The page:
Tuesday, September 2, 2014

September 1, 2014: Domestic Workers Organize in the US

Author Sheila Bapat on domestic worker organizing in the U.S.

When U.S. labor protections were being created in the 1930s, domestic workers, who were overwhelmingly African American, were specifically excluded as a concession to southern Democrats. Today, the women who do domestic worker are largely immigrants, and while they have won some rights, still face harsh conditions with little recourse.  But in recent years, domestic worker organizing has been one of the most successful labor movements in the country. Sheila Bapat, author of Part of the Family? Nannies, Housekeepers, Caregivers, and the Battle for Domestic Workers’ Rights, talks with Preeti Shekar.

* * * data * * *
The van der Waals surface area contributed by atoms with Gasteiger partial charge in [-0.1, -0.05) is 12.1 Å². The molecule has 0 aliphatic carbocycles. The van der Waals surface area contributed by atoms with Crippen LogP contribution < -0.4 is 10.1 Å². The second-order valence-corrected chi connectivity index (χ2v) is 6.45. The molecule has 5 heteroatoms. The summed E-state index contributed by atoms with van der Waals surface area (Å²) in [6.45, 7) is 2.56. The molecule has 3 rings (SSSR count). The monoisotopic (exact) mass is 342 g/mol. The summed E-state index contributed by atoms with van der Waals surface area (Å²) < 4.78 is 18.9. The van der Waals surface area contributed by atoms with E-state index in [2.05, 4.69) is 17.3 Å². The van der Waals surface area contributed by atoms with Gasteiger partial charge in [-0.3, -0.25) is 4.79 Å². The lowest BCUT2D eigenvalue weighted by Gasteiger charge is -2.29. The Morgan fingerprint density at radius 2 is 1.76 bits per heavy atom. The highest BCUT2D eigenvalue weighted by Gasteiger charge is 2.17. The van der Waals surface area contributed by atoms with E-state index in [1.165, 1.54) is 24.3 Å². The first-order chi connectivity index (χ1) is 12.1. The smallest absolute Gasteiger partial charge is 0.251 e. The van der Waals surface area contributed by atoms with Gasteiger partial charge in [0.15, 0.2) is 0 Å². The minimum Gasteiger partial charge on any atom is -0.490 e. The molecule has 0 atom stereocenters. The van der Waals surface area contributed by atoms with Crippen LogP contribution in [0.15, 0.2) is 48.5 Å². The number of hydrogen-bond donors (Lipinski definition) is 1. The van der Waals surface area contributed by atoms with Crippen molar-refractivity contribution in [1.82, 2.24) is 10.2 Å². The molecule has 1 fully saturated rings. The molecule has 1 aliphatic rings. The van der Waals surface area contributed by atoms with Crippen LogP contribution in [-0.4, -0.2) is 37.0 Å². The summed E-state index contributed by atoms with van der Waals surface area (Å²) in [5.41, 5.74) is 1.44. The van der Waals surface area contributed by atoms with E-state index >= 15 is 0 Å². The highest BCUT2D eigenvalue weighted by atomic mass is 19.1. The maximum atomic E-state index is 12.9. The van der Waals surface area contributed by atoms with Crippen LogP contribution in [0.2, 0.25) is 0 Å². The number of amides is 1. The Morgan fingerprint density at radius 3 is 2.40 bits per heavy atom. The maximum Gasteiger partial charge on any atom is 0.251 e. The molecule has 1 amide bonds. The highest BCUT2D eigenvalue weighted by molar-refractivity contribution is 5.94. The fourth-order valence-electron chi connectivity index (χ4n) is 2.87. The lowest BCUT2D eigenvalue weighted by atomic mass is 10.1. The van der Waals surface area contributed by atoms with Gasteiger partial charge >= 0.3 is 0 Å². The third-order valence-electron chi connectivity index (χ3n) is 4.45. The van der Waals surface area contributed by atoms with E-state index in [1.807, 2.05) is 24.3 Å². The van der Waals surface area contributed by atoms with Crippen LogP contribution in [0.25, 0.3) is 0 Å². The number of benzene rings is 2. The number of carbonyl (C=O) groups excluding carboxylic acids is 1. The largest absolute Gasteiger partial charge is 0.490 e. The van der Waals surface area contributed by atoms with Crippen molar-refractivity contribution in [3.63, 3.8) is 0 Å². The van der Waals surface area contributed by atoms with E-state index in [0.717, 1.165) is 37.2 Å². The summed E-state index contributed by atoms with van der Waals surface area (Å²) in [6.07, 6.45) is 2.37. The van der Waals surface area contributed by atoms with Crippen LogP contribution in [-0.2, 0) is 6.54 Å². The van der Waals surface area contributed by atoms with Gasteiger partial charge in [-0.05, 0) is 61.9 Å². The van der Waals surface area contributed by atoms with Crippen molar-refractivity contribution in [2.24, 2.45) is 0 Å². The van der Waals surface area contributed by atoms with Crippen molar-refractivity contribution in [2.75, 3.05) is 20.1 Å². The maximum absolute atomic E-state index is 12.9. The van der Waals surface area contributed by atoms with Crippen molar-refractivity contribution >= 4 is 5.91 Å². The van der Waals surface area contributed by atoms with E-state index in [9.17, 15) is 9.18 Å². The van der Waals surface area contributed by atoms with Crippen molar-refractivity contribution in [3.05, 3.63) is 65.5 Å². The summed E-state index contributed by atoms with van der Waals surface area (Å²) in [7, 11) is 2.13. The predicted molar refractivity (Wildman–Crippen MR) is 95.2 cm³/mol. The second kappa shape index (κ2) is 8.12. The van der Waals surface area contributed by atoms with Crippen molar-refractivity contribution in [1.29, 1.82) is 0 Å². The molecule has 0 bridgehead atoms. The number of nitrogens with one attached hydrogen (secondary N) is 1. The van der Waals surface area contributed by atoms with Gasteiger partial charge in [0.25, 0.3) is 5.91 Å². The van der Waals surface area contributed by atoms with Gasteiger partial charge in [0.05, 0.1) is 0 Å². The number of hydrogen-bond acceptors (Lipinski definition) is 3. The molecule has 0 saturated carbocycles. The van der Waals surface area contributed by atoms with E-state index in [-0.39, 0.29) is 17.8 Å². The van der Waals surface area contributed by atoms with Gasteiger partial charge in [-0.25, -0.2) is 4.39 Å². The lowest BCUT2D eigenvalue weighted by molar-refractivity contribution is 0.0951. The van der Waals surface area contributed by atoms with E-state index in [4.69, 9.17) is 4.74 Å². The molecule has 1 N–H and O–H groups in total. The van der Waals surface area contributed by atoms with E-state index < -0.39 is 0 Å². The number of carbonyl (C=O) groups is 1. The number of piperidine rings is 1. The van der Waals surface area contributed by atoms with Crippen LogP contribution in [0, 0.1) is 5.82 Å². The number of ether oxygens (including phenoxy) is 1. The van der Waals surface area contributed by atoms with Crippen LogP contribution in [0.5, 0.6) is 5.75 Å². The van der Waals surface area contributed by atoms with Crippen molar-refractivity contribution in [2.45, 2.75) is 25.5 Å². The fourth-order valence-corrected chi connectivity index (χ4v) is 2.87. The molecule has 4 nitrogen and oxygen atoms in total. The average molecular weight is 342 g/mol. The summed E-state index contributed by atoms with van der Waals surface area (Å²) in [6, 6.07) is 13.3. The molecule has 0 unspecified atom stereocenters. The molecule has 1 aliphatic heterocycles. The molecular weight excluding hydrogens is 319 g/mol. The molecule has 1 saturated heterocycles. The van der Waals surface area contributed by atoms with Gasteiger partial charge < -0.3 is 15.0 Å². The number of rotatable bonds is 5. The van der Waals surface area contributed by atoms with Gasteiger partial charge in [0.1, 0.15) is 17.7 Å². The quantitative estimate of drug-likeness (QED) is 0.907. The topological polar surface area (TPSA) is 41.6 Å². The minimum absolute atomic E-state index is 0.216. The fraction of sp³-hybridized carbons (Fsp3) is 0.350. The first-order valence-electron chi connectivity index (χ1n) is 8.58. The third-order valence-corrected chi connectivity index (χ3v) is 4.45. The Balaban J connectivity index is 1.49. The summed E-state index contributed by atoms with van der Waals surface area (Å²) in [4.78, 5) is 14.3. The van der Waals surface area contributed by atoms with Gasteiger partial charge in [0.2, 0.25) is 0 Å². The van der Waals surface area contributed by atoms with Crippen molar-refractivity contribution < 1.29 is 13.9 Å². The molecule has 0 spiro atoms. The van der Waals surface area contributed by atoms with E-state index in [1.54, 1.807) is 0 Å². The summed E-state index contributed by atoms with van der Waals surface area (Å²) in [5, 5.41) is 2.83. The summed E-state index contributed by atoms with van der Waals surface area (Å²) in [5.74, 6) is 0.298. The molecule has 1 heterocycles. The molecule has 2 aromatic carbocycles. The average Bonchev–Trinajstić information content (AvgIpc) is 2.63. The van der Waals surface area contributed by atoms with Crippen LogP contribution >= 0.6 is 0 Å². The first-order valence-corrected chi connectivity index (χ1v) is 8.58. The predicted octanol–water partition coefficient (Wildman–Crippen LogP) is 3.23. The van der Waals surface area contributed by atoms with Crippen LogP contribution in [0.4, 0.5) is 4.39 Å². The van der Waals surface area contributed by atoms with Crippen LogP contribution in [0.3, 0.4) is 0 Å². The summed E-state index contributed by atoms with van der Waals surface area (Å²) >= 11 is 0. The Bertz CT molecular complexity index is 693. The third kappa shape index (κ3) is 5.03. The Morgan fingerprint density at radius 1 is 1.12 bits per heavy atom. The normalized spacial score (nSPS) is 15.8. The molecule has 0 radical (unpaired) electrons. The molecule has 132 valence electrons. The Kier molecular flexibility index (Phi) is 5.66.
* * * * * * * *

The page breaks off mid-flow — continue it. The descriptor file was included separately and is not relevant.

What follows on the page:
Sheila Bapat is an attorney and writer covering economic and gender justice. Her work has appeared in Jacobin, Salon, Reuters, Slate, Alternet, Truthout, the University of Pennsylvania Journal of Labor and Employment Law, PolicyMatters, and the Center for Women Policy Studies' series, "Reproductive Laws for the 21st Century." Sheila holds a JD from the University of Pennsylvania School of Law.

Listen now or Get MP3. 20:48 min.

Sunday September 7, 2014, 3-5p
Claiming our Voice: South Asian Domestic Worker Organizing
Held at Oakstop Coworking, 1721 Broadway, Suite 201, Oakland, CA 94612

Hosted by ASATA (Alliance of South Asians Taking Action) and Re-imagine RPE
Special Guest: Sheila Bapat, author of "Part of the Family?," a book about domestic workers' rights, Panel moderated by Preeti Mangala Shekar. For tickets and more info go to Claiming Our Voice.

Click here to listen to entire program. 59:50 min.

Also on today's show:
Drop the Charges on Rasmea Odeh

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